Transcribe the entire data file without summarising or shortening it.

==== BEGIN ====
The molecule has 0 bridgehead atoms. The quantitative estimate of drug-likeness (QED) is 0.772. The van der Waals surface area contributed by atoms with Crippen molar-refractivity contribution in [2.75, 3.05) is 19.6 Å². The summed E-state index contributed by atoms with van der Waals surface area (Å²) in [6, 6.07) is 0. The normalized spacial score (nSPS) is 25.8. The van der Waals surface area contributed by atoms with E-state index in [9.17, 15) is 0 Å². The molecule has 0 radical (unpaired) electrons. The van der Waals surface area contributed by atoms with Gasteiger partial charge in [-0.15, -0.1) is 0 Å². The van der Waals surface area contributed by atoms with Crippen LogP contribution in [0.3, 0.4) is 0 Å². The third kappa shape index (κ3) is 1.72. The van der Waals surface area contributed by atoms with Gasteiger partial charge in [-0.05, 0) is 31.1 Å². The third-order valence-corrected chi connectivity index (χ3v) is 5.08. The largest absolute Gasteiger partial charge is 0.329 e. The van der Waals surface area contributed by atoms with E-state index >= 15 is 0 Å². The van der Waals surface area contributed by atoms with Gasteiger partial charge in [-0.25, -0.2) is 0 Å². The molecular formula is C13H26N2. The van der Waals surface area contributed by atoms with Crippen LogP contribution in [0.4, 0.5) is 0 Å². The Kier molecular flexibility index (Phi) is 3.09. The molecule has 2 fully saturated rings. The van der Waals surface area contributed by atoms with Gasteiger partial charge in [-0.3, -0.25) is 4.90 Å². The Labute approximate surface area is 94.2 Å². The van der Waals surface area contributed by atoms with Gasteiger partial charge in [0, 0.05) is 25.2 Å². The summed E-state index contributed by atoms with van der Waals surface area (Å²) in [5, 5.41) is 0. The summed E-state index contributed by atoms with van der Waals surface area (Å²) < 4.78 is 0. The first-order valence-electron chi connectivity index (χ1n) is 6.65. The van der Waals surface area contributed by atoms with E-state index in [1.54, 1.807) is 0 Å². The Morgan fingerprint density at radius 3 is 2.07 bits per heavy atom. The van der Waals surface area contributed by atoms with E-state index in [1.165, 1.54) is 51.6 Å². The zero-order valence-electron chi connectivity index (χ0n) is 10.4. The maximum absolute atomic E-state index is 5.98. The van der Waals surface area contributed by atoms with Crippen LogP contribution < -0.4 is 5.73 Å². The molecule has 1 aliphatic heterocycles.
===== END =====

The molecule has 0 bridgehead atoms. The quantitative estimate of drug-likeness (QED) is 0.772. The van der Waals surface area contributed by atoms with Crippen molar-refractivity contribution in [2.75, 3.05) is 19.6 Å². The summed E-state index contributed by atoms with van der Waals surface area (Å²) in [6, 6.07) is 0. The normalized spacial score (nSPS) is 25.8. The van der Waals surface area contributed by atoms with E-state index in [9.17, 15) is 0 Å². The molecule has 0 radical (unpaired) electrons. The van der Waals surface area contributed by atoms with Gasteiger partial charge in [-0.15, -0.1) is 0 Å². The van der Waals surface area contributed by atoms with Crippen LogP contribution in [0.3, 0.4) is 0 Å². The third kappa shape index (κ3) is 1.72. The van der Waals surface area contributed by atoms with Gasteiger partial charge in [-0.05, 0) is 31.1 Å². The third-order valence-corrected chi connectivity index (χ3v) is 5.08. The largest absolute Gasteiger partial charge is 0.329 e. The van der Waals surface area contributed by atoms with E-state index >= 15 is 0 Å². The van der Waals surface area contributed by atoms with Gasteiger partial charge in [-0.25, -0.2) is 0 Å². The molecular formula is C13H26N2. The van der Waals surface area contributed by atoms with Crippen LogP contribution in [0.4, 0.5) is 0 Å². The Kier molecular flexibility index (Phi) is 3.09. The molecule has 2 fully saturated rings. The van der Waals surface area contributed by atoms with Gasteiger partial charge in [-0.3, -0.25) is 4.90 Å². The Labute approximate surface area is 94.2 Å². The van der Waals surface area contributed by atoms with Gasteiger partial charge in [0, 0.05) is 25.2 Å². The summed E-state index contributed by atoms with van der Waals surface area (Å²) in [5, 5.41) is 0. The summed E-state index contributed by atoms with van der Waals surface area (Å²) < 4.78 is 0. The first-order valence-electron chi connectivity index (χ1n) is 6.65. The van der Waals surface area contributed by atoms with E-state index in [1.54, 1.807) is 0 Å². The Morgan fingerprint density at radius 3 is 2.07 bits per heavy atom. The van der Waals surface area contributed by atoms with E-state index in [1.165, 1.54) is 51.6 Å². The zero-order valence-electron chi connectivity index (χ0n) is 10.4. The maximum absolute atomic E-state index is 5.98. The van der Waals surface area contributed by atoms with Crippen LogP contribution < -0.4 is 5.73 Å². The molecule has 1 aliphatic heterocycles.